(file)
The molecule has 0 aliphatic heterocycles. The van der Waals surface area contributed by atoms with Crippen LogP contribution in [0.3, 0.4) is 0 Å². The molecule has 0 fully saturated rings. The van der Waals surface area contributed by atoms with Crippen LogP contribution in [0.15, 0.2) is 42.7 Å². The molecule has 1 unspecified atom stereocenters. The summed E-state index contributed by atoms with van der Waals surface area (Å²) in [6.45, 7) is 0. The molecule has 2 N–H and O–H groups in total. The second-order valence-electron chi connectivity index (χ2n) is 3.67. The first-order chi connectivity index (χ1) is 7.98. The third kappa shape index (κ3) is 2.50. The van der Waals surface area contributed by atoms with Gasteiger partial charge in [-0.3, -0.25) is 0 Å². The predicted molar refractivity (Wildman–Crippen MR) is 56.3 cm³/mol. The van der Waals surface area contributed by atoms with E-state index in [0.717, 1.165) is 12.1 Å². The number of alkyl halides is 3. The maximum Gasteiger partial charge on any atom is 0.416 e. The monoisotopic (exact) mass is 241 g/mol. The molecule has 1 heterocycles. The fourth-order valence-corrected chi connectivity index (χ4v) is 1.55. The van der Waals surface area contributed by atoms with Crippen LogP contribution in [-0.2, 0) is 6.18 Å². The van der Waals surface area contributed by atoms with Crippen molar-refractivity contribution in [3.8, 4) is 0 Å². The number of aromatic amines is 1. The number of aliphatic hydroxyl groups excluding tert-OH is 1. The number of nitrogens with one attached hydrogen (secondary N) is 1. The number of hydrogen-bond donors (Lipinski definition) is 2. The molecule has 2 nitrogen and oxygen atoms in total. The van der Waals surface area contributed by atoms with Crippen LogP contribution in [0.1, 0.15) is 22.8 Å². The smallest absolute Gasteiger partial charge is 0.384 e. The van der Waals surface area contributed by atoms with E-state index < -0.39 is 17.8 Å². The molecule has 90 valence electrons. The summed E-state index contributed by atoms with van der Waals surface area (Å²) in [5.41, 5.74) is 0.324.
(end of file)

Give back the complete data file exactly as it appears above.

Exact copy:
The molecule has 0 aliphatic heterocycles. The van der Waals surface area contributed by atoms with Crippen LogP contribution in [0.3, 0.4) is 0 Å². The molecule has 0 fully saturated rings. The van der Waals surface area contributed by atoms with Crippen LogP contribution in [0.15, 0.2) is 42.7 Å². The molecule has 1 unspecified atom stereocenters. The summed E-state index contributed by atoms with van der Waals surface area (Å²) in [6.45, 7) is 0. The molecule has 2 N–H and O–H groups in total. The second-order valence-electron chi connectivity index (χ2n) is 3.67. The first-order chi connectivity index (χ1) is 7.98. The third kappa shape index (κ3) is 2.50. The van der Waals surface area contributed by atoms with Gasteiger partial charge in [-0.3, -0.25) is 0 Å². The predicted molar refractivity (Wildman–Crippen MR) is 56.3 cm³/mol. The van der Waals surface area contributed by atoms with E-state index in [0.717, 1.165) is 12.1 Å². The number of alkyl halides is 3. The maximum Gasteiger partial charge on any atom is 0.416 e. The monoisotopic (exact) mass is 241 g/mol. The molecule has 1 heterocycles. The fourth-order valence-corrected chi connectivity index (χ4v) is 1.55. The van der Waals surface area contributed by atoms with Crippen LogP contribution in [-0.2, 0) is 6.18 Å². The van der Waals surface area contributed by atoms with Crippen molar-refractivity contribution in [3.8, 4) is 0 Å². The number of aromatic amines is 1. The number of aliphatic hydroxyl groups excluding tert-OH is 1. The number of nitrogens with one attached hydrogen (secondary N) is 1. The number of hydrogen-bond donors (Lipinski definition) is 2. The molecule has 2 nitrogen and oxygen atoms in total. The van der Waals surface area contributed by atoms with Crippen LogP contribution in [0.1, 0.15) is 22.8 Å². The smallest absolute Gasteiger partial charge is 0.384 e. The van der Waals surface area contributed by atoms with E-state index < -0.39 is 17.8 Å². The molecule has 90 valence electrons. The summed E-state index contributed by atoms with van der Waals surface area (Å²) in [5.41, 5.74) is 0.324.